Jasper Fforde's delightfully zany Thursday Next series shows no signs of slowing down with its seventh entry, The Woman Who Died a Lot.
Despite being semihappily semi-retired from SpecOps, Thursday accepts the head librarian position at the Swindon library. But soon threats from a supreme Deity, a mnemonomorph, and the nefarious Goliath corporation press Thursday back into active duty.
©2012 Jasper Fforde (P)2012 Recorded Books
I really like the narrator, it's so important that the narrator does a good job.
Well, Thursday Next of course. She's a great detective.
She does all the voices very well. They're all quite different.
My interests run to psychology, popular science, history, world literature, and occasionally something fun like Jasper Fforde. It seems like the only free time I have for reading these days is when I'm in the car so I am extremely grateful for audio books. I started off reading just the contemporary stuff that I was determined not to clutter up my already stuffed bookcases with. And now audio is probably 90% of my "reading" matter.
Fforde's interests as an author continue to take him in a different direction than some of his fans would perhaps desire. The focus on the book world, which made the first 5 books so memorable, is abandoned here for a closer examination of other parts of his quirky parallel universe. It's still wildly entertaining, and certainly moreso than book 6.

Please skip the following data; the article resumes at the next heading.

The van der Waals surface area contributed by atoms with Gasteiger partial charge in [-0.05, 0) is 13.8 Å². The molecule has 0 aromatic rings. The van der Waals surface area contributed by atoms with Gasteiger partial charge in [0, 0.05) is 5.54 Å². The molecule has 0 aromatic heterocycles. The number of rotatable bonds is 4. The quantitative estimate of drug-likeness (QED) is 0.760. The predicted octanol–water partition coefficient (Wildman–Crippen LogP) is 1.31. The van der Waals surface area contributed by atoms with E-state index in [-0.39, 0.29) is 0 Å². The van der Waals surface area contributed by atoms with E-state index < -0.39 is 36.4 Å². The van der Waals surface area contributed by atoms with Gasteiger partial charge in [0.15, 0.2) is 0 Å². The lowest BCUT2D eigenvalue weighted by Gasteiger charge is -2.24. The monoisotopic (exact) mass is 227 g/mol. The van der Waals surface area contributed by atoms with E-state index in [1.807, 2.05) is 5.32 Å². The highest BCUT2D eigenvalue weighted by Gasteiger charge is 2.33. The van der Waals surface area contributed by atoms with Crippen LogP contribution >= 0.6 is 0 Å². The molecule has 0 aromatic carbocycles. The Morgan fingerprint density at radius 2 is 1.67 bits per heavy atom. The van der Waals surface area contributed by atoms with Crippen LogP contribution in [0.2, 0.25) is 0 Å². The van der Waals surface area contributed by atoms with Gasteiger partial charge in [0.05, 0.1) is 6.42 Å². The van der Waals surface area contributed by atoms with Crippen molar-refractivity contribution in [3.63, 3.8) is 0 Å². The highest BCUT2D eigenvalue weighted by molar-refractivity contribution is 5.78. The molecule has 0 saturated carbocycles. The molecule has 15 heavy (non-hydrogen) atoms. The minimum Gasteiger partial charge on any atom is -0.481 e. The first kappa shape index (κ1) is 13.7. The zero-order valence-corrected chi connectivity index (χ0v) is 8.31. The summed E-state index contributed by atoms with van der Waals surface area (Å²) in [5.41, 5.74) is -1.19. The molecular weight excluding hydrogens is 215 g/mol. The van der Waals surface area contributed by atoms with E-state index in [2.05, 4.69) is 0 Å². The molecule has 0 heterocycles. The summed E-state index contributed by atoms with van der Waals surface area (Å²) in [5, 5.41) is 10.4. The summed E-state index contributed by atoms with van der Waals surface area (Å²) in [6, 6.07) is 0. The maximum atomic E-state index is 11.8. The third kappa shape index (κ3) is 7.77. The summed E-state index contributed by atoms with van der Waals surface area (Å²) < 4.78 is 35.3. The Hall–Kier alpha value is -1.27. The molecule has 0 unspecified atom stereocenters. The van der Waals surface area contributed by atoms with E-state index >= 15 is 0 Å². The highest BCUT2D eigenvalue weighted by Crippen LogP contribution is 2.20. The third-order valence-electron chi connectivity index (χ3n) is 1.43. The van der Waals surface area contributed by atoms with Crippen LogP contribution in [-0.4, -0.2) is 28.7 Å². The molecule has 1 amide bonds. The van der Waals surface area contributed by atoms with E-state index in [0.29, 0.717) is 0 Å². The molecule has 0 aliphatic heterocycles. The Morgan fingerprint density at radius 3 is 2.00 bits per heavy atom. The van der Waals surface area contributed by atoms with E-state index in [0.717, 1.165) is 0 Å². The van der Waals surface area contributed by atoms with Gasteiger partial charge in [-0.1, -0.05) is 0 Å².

One constant thread through all Fforde's work is an interest in social satire. Beyond that it gets increasingly hard to classify his books as belonging to any particular genre. His inventiveness knows no bounds. It's somewhat interesting then to see that he's allowing Thursday Next to age and bear the consequences of all the injuries she's suffered over the years. It sort of puts a limit on how many books there can be within her fictional lifetime, unlike other protagonists who seem immune to the passage of time.
Fans of Fforde are already keenly aware that book 8 will be about the Dark Reading Matter. This book and the preceding one have done their part to telegraph the inevitability of that exploration. This book in particular does a fine job of setting up how that mysterious place might be approached. I only hope that after all his puttering around with exploring different ideas, that he comes up with a worthy story arc for his next dive into the Book World (and yes, that pun is intended).
Oh, and about Jenny, I... wait, I forgot. I'm sure it will come back to me in a moment.
You didn't have to have been familiar with the previous Jasper Fforde novels to understand most of the ideas behind this one.
I have heard them ALL...from Thursday Next, through to all the others. I recommend them all, but I think you need to have listened to some of the earlier ones to know the underpinnings of the later ones (even when they are on different "tracks"").
Sure -- on a rainy day while knitting or doing a puzzle.
Jenny -- who doesn't exist. But Fforde has done a great job here with Landon, formerly a stick character.
Emily Gray IS Thursday Next. She makes Fforde's absurd and increasingly complex world plausible.
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